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US-China tensions

US asks courts to dismiss government appeals of TikTok ruling

Move follows Biden's withdrawal of Trump executive orders to ban Chinese apps

The U.S. Justice Department said on Monday that the government's legal challenges were now moot.   © Reuters

WASHINGTON (Reuters) -- The Biden administration on Monday asked two federal appeals courts to dismiss the Justice Department's legal challenges to court rulings that barred a Trump-era effort to ban new downloads of Chinese-owned video-sharing app TikTok.

Last month, President Joe Biden withdrew a series of executive orders issued by former President Donald Trump that sought to ban new downloads of WeChat, TikTok and other Chinese apps and ordered a new review.

The Commerce Department on June 22 formally withdrew a list of prohibited transactions with ByteDance-owned TikTok and Tencent-owned WeChat issued in September that sought to bar downloads of the apps.

The Justice Department said Monday that the government's legal challenges were now moot. It asked the U.S. Court of Appeals for the District of Columbia and the Third Circuit to dismiss its appeals.

Separately, the Justice Department said in a filing with the Ninth Circuit Court of Appeals that it had not decided how to proceed in its appeal of a lower court ruling blocking restrictions on WeChat that the Trump administration had sought to put in place.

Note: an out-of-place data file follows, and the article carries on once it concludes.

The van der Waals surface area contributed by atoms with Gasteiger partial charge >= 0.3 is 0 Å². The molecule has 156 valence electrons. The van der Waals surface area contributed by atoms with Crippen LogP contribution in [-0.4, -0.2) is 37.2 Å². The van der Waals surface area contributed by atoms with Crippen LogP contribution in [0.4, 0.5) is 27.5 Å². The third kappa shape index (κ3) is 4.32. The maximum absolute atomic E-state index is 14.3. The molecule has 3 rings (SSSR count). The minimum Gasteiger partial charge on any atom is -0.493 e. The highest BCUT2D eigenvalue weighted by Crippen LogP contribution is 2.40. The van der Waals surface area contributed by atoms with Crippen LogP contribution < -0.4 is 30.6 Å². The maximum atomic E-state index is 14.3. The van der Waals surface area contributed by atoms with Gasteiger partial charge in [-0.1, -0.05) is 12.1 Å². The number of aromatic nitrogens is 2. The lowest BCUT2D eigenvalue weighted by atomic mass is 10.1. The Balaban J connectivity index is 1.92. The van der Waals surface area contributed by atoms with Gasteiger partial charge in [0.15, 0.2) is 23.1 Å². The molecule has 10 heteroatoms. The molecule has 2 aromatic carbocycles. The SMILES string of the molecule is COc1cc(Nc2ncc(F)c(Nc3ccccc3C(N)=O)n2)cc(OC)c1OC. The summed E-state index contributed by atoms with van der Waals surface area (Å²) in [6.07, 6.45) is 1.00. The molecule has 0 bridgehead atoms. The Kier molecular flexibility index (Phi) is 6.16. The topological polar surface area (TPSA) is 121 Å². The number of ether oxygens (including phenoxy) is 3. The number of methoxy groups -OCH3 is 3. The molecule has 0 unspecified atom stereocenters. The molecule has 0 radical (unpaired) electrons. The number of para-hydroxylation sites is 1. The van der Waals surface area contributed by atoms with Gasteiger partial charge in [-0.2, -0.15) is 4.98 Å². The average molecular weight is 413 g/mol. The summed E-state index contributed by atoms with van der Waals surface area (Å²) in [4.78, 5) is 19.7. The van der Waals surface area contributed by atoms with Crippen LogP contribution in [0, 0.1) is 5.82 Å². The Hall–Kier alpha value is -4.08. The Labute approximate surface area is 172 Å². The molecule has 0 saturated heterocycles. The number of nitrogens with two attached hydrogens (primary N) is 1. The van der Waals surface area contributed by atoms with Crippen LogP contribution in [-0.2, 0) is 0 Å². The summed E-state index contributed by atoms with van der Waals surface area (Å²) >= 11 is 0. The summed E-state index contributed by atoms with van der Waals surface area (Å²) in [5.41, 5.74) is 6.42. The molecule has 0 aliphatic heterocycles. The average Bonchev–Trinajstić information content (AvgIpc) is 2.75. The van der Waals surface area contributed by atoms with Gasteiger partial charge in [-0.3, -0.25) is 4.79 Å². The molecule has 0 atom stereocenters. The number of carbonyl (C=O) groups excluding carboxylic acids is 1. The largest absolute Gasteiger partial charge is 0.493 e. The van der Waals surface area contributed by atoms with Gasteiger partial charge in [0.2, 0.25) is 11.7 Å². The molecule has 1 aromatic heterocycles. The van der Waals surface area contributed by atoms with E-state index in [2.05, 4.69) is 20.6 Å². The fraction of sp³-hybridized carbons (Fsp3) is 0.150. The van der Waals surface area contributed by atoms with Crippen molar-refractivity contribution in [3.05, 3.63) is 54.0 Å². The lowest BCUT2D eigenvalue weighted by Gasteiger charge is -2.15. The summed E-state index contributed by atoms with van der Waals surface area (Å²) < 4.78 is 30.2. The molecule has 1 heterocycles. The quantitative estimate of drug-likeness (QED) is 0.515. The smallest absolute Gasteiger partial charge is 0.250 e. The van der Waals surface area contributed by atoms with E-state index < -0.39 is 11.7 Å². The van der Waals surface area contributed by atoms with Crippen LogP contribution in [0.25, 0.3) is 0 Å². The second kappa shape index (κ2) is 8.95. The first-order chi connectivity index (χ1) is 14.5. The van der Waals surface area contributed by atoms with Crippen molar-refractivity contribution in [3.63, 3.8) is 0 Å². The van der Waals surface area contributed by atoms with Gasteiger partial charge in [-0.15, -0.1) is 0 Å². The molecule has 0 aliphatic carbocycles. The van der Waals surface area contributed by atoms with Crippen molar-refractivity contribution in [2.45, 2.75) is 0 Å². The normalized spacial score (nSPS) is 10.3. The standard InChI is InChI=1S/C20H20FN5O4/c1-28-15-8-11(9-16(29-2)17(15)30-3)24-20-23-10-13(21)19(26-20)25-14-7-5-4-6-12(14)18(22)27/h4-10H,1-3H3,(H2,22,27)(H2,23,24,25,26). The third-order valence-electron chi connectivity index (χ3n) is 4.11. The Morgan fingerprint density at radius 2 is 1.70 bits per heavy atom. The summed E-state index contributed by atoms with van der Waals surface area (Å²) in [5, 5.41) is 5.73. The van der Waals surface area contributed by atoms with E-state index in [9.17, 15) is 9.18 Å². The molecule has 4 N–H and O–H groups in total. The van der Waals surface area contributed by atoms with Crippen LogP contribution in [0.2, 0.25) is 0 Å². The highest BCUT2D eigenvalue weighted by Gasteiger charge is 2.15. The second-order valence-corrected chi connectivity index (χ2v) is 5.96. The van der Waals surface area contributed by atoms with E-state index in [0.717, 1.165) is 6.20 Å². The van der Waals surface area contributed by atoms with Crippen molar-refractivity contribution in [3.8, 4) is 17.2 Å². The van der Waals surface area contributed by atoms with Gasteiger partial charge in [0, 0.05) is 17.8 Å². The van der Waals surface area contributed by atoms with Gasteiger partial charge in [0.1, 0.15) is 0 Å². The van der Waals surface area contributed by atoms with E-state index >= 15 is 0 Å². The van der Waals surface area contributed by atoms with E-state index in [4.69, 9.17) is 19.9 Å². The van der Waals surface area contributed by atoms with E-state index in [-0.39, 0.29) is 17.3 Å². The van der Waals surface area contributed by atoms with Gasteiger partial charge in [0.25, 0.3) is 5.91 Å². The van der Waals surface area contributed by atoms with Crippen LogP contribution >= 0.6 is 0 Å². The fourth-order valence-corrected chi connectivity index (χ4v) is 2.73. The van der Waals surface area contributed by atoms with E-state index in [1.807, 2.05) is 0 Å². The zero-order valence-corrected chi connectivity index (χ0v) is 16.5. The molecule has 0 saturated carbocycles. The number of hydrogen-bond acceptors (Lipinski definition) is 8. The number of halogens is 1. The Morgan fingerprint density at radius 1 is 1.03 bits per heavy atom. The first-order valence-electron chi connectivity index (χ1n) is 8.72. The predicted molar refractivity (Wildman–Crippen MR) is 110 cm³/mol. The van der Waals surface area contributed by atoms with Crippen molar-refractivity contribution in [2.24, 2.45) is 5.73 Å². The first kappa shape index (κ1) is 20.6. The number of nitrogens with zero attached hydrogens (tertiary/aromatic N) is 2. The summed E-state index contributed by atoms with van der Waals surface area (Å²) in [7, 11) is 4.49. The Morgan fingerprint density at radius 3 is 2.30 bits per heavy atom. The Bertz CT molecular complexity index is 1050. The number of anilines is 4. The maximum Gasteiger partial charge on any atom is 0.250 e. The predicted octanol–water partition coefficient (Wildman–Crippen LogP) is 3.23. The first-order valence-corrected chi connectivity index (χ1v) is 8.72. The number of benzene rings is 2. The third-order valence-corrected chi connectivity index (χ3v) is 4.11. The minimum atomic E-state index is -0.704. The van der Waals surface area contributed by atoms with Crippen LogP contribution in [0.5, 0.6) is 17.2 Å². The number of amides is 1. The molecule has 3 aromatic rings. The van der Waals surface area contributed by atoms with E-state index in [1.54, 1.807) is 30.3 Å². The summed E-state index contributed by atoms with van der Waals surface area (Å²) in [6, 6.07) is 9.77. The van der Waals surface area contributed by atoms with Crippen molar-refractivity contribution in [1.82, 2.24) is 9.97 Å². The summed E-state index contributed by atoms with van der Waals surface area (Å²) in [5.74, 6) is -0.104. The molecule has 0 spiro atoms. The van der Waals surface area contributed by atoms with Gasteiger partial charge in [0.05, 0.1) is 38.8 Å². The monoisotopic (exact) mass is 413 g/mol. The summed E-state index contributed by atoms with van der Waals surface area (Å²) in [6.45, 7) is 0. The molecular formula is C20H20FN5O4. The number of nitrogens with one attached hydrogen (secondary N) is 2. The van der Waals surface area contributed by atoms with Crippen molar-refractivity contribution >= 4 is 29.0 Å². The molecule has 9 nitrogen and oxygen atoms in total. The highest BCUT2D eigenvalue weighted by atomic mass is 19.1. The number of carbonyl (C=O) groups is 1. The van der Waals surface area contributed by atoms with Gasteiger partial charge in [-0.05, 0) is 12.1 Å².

The government said it was in talks with lawyers for the WeChat users who had filed suit "about appropriate next steps in this appeal." The government plans to inform the court about its decision by July 26.

During Donald Trump's presidency, the Commerce Department had also sought to bar other transactions that would have effectively banned WeChat's use in the United States and later sought similar restrictions that would have barred TikTok's use. Courts blocked all those restrictions from taking effect.

The Biden order directed the Commerce Department to monitor software applications like TikTok that could affect U.S. national security, as well as to make recommendations within 120 days to protect U.S. data acquired or accessible by companies controlled by foreign adversaries.

Commerce Secretary Gina Raimondo told Reuters in a June 28 interview that the department was "just getting started" with its review that will include an "evidence-based" analysis.

"The whole point of the executive order is to take really strong steps to protect Americans' data from collection and utilization by foreign adversaries," Raimondo said.

Biden's executive order also revoked another Trump order signed in January that targeted eight other communications and financial technology software applications.

That Trump order directed officials to ban transactions with eight Chinese apps, including Ant Group's Alipay and Tencent's QQ Wallet and WeChat pay. No bans were issued.

A separate U.S. national security review of TikTok, launched in late 2019, remains active. 

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